When implementing a new procedure, you need to take the time to train employees face-to-face to ascertain their comprehension and be available to answer questions as they’re raised. A couple of advantages to group training is that participants are exposed to questions they may not have considered, and you’ll only have to answer a question once.

Another channel of internal communication includes emails. The advantage of emails is that you can organize information and have data on record. The disadvantage is that your message may be read in an unintended tone because there aren’t any visual cues, and there is a delay in the opportunity to ask for clarification.

When considering how your business intends to communicate externally, the options available to you are non-verbal and verbal. It would be best if you established a corporate identity for consistency in your written communication. Everyone should use the same terminology and style when communicating with the public.

Addressing Communication Gaps

The larger your company is, the more likely you will experience communication barriers. Let’s see how you can avoid communication breakdowns in your business.

  • Encourage feedback in the work environment where employees can raise their grievances and share their ideas. Create a space where people feel valued and, in turn, increase loyalty to your company.
  • Be concise and accurate with the information shared. Information overload leads to not being able to process messages or to pass on factual information adequately. So, whether upward, lateral, or downward communication, it’s essential that the information you share is short, clear, and expresses what it needs to without using unnecessary words.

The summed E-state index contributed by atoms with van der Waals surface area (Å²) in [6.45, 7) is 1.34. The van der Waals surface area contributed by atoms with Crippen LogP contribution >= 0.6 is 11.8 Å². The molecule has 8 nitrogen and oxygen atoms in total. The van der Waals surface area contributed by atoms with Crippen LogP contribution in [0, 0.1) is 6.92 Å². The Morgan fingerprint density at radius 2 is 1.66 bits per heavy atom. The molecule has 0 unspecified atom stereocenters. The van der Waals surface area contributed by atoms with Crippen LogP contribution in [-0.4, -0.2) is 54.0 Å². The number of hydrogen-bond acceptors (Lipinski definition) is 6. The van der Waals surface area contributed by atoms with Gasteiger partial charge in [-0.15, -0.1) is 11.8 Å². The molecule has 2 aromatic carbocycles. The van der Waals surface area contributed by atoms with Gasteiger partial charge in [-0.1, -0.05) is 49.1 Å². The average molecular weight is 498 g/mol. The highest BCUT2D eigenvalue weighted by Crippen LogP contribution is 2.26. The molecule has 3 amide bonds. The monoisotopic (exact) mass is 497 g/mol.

• Incorporate digital tools or an online system that provides up-to-date information about the company accessible by all employees.

As a business owner, you may want to consider investing in communication skills training that brings attention to the following:

  • Attitudinal and behavioral barriers to communication where stereotyping in terms of gender, age, background, or education can lead to a breakdown in communication.
  • Cultural and language barriers occur by not being sensitive to cultural differences, differences in belief systems, and disregarding someone based on their native language or communication style.

In this article, we looked at why, as a business owner, you need to plan for how communication will take place within your company and how it presents itself to the public. A strategy on how employees and stakeholders interact without being too prescriptive ensures that everyone’s efforts align with your business objectives where learning, improvements, and innovation can happen. We also saw how to address communication gaps and the benefits of promoting employee participation. Giving training opportunities for improvements is also another way to align employee practices with the communication efforts of your business.

Mary Francois Robinson on Linkedin
Mary Francois Robinson
Staff Writer: Mary Francois is a writer with a strong footing in the adult learning space. Her focus is creating valuable content based on her experience in business development. She takes inspiration from Maya Angelou’s wise words, ‘when you learn, teach. When you grow, give.’

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Article Categories:
Find Your Way · Grow Your Business · Leading Your Team · Productivity

Staff Writer: Mary Francois is a writer with a strong footing in the adult learning space. Her focus is creating valuable content based on her experience in business development. She takes inspiration from Maya Angelou’s wise words, ‘when you learn, teach. When you grow, give.’